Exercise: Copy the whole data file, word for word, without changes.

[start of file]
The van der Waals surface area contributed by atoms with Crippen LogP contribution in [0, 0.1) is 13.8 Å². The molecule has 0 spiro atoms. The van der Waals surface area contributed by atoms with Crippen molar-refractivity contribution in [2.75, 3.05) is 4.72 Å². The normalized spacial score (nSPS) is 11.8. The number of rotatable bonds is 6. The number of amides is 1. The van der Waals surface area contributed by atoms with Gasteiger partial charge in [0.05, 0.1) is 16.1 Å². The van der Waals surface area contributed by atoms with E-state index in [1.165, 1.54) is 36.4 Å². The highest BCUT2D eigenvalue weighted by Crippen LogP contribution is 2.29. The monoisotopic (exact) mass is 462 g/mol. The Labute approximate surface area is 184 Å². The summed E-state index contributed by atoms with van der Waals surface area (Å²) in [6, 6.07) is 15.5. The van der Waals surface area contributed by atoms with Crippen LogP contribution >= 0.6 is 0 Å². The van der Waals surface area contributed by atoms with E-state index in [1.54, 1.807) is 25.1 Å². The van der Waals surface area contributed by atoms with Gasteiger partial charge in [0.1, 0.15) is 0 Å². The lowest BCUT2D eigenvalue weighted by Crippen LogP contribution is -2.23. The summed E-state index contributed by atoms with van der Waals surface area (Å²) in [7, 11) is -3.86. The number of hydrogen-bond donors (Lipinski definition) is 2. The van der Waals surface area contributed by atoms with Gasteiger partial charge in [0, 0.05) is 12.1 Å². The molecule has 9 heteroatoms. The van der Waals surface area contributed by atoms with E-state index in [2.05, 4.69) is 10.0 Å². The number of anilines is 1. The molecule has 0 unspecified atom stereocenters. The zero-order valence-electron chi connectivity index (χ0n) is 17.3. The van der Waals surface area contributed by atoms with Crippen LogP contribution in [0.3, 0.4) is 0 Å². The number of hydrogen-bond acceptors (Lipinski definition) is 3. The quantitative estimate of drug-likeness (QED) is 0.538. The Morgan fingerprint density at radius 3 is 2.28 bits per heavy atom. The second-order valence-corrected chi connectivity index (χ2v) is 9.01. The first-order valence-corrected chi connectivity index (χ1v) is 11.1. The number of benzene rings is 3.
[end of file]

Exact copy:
The van der Waals surface area contributed by atoms with Crippen LogP contribution in [0, 0.1) is 13.8 Å². The molecule has 0 spiro atoms. The van der Waals surface area contributed by atoms with Crippen molar-refractivity contribution in [2.75, 3.05) is 4.72 Å². The normalized spacial score (nSPS) is 11.8. The number of rotatable bonds is 6. The number of amides is 1. The van der Waals surface area contributed by atoms with Gasteiger partial charge in [0.05, 0.1) is 16.1 Å². The van der Waals surface area contributed by atoms with E-state index in [1.165, 1.54) is 36.4 Å². The highest BCUT2D eigenvalue weighted by Crippen LogP contribution is 2.29. The monoisotopic (exact) mass is 462 g/mol. The Labute approximate surface area is 184 Å². The summed E-state index contributed by atoms with van der Waals surface area (Å²) in [6, 6.07) is 15.5. The van der Waals surface area contributed by atoms with Crippen LogP contribution >= 0.6 is 0 Å². The van der Waals surface area contributed by atoms with E-state index in [1.54, 1.807) is 25.1 Å². The van der Waals surface area contributed by atoms with Gasteiger partial charge in [0.1, 0.15) is 0 Å². The lowest BCUT2D eigenvalue weighted by Crippen LogP contribution is -2.23. The summed E-state index contributed by atoms with van der Waals surface area (Å²) in [7, 11) is -3.86. The number of hydrogen-bond donors (Lipinski definition) is 2. The van der Waals surface area contributed by atoms with Gasteiger partial charge in [0, 0.05) is 12.1 Å². The molecule has 9 heteroatoms. The van der Waals surface area contributed by atoms with E-state index in [2.05, 4.69) is 10.0 Å². The number of anilines is 1. The molecule has 0 unspecified atom stereocenters. The zero-order valence-electron chi connectivity index (χ0n) is 17.3. The van der Waals surface area contributed by atoms with Crippen LogP contribution in [0.3, 0.4) is 0 Å². The number of hydrogen-bond acceptors (Lipinski definition) is 3. The quantitative estimate of drug-likeness (QED) is 0.538. The Morgan fingerprint density at radius 3 is 2.28 bits per heavy atom. The second-order valence-corrected chi connectivity index (χ2v) is 9.01. The first-order valence-corrected chi connectivity index (χ1v) is 11.1. The number of benzene rings is 3.